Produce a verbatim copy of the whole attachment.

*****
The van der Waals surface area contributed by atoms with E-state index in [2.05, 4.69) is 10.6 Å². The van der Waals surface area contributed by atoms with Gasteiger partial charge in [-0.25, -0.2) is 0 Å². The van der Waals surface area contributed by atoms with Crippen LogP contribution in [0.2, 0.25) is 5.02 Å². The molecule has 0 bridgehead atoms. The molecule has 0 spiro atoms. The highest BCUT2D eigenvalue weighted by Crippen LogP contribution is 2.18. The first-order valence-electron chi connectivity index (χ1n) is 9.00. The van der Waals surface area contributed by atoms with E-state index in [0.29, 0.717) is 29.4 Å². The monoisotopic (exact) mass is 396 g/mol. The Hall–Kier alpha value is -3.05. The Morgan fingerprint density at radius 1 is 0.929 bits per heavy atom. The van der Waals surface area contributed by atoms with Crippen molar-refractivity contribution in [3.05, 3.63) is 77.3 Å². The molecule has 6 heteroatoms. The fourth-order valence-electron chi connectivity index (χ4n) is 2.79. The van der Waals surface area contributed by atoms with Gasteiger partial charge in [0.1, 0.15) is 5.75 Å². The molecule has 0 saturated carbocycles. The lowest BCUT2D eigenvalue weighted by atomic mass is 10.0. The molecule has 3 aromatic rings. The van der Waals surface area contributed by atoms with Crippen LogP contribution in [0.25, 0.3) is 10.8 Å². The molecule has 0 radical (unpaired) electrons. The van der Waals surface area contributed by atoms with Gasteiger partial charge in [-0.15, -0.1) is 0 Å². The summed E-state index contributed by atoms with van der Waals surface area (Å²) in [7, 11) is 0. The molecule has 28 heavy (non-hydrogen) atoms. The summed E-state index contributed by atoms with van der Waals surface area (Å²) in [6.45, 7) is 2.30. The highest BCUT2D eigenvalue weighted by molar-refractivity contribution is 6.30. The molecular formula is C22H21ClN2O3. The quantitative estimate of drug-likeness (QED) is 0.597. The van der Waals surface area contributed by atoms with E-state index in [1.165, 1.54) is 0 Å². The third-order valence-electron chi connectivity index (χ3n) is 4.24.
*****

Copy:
The van der Waals surface area contributed by atoms with E-state index in [2.05, 4.69) is 10.6 Å². The van der Waals surface area contributed by atoms with Gasteiger partial charge in [-0.25, -0.2) is 0 Å². The van der Waals surface area contributed by atoms with Crippen LogP contribution in [0.2, 0.25) is 5.02 Å². The molecule has 0 bridgehead atoms. The molecule has 0 spiro atoms. The highest BCUT2D eigenvalue weighted by Crippen LogP contribution is 2.18. The first-order valence-electron chi connectivity index (χ1n) is 9.00. The van der Waals surface area contributed by atoms with E-state index in [0.29, 0.717) is 29.4 Å². The monoisotopic (exact) mass is 396 g/mol. The Hall–Kier alpha value is -3.05. The Morgan fingerprint density at radius 1 is 0.929 bits per heavy atom. The van der Waals surface area contributed by atoms with Crippen molar-refractivity contribution in [3.05, 3.63) is 77.3 Å². The molecule has 6 heteroatoms. The fourth-order valence-electron chi connectivity index (χ4n) is 2.79. The van der Waals surface area contributed by atoms with Gasteiger partial charge in [0.1, 0.15) is 5.75 Å². The molecule has 0 saturated carbocycles. The lowest BCUT2D eigenvalue weighted by atomic mass is 10.0. The molecule has 3 aromatic rings. The van der Waals surface area contributed by atoms with Crippen LogP contribution in [0.25, 0.3) is 10.8 Å². The molecule has 0 radical (unpaired) electrons. The van der Waals surface area contributed by atoms with Gasteiger partial charge in [-0.15, -0.1) is 0 Å². The summed E-state index contributed by atoms with van der Waals surface area (Å²) in [7, 11) is 0. The molecule has 28 heavy (non-hydrogen) atoms. The summed E-state index contributed by atoms with van der Waals surface area (Å²) in [6.45, 7) is 2.30. The highest BCUT2D eigenvalue weighted by molar-refractivity contribution is 6.30. The molecular formula is C22H21ClN2O3. The quantitative estimate of drug-likeness (QED) is 0.597. The van der Waals surface area contributed by atoms with E-state index in [1.165, 1.54) is 0 Å². The third-order valence-electron chi connectivity index (χ3n) is 4.24.